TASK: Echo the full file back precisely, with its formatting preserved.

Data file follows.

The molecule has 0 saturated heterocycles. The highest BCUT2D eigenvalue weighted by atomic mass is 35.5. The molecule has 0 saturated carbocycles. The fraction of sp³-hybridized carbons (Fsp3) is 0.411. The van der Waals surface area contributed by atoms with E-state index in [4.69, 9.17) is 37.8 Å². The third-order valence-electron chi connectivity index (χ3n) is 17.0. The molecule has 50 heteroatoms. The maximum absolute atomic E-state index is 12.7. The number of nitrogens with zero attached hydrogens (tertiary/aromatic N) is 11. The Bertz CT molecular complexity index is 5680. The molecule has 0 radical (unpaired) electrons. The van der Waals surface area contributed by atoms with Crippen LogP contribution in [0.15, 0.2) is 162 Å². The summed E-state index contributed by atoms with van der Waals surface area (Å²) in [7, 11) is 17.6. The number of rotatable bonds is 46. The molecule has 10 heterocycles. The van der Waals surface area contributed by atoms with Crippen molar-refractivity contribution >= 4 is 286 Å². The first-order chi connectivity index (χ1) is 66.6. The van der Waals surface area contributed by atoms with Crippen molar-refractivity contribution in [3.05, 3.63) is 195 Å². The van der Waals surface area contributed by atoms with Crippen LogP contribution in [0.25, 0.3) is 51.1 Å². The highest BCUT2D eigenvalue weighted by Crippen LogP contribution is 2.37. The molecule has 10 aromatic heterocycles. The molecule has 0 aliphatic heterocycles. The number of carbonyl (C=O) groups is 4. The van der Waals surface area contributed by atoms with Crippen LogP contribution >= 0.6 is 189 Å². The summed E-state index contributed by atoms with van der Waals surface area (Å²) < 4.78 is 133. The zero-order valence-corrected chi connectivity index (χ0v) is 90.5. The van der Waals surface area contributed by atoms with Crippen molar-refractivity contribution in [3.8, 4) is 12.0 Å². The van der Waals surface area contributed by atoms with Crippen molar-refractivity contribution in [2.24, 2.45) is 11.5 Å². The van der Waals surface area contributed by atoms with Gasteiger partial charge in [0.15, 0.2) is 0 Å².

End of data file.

The molecule has 0 saturated heterocycles. The highest BCUT2D eigenvalue weighted by atomic mass is 35.5. The molecule has 0 saturated carbocycles. The fraction of sp³-hybridized carbons (Fsp3) is 0.411. The van der Waals surface area contributed by atoms with E-state index in [4.69, 9.17) is 37.8 Å². The third-order valence-electron chi connectivity index (χ3n) is 17.0. The molecule has 50 heteroatoms. The maximum absolute atomic E-state index is 12.7. The number of nitrogens with zero attached hydrogens (tertiary/aromatic N) is 11. The Bertz CT molecular complexity index is 5680. The molecule has 0 radical (unpaired) electrons. The van der Waals surface area contributed by atoms with Crippen LogP contribution in [0.15, 0.2) is 162 Å². The summed E-state index contributed by atoms with van der Waals surface area (Å²) in [7, 11) is 17.6. The number of rotatable bonds is 46. The molecule has 10 heterocycles. The van der Waals surface area contributed by atoms with Crippen molar-refractivity contribution >= 4 is 286 Å². The first-order chi connectivity index (χ1) is 66.6. The van der Waals surface area contributed by atoms with Crippen molar-refractivity contribution in [3.05, 3.63) is 195 Å². The van der Waals surface area contributed by atoms with Crippen LogP contribution in [0.25, 0.3) is 51.1 Å². The highest BCUT2D eigenvalue weighted by Crippen LogP contribution is 2.37. The molecule has 10 aromatic heterocycles. The molecule has 0 aliphatic heterocycles. The number of carbonyl (C=O) groups is 4. The van der Waals surface area contributed by atoms with Crippen LogP contribution >= 0.6 is 189 Å². The summed E-state index contributed by atoms with van der Waals surface area (Å²) < 4.78 is 133. The zero-order valence-corrected chi connectivity index (χ0v) is 90.5. The van der Waals surface area contributed by atoms with Crippen molar-refractivity contribution in [3.8, 4) is 12.0 Å². The van der Waals surface area contributed by atoms with Crippen molar-refractivity contribution in [2.24, 2.45) is 11.5 Å². The van der Waals surface area contributed by atoms with Gasteiger partial charge in [0.15, 0.2) is 0 Å².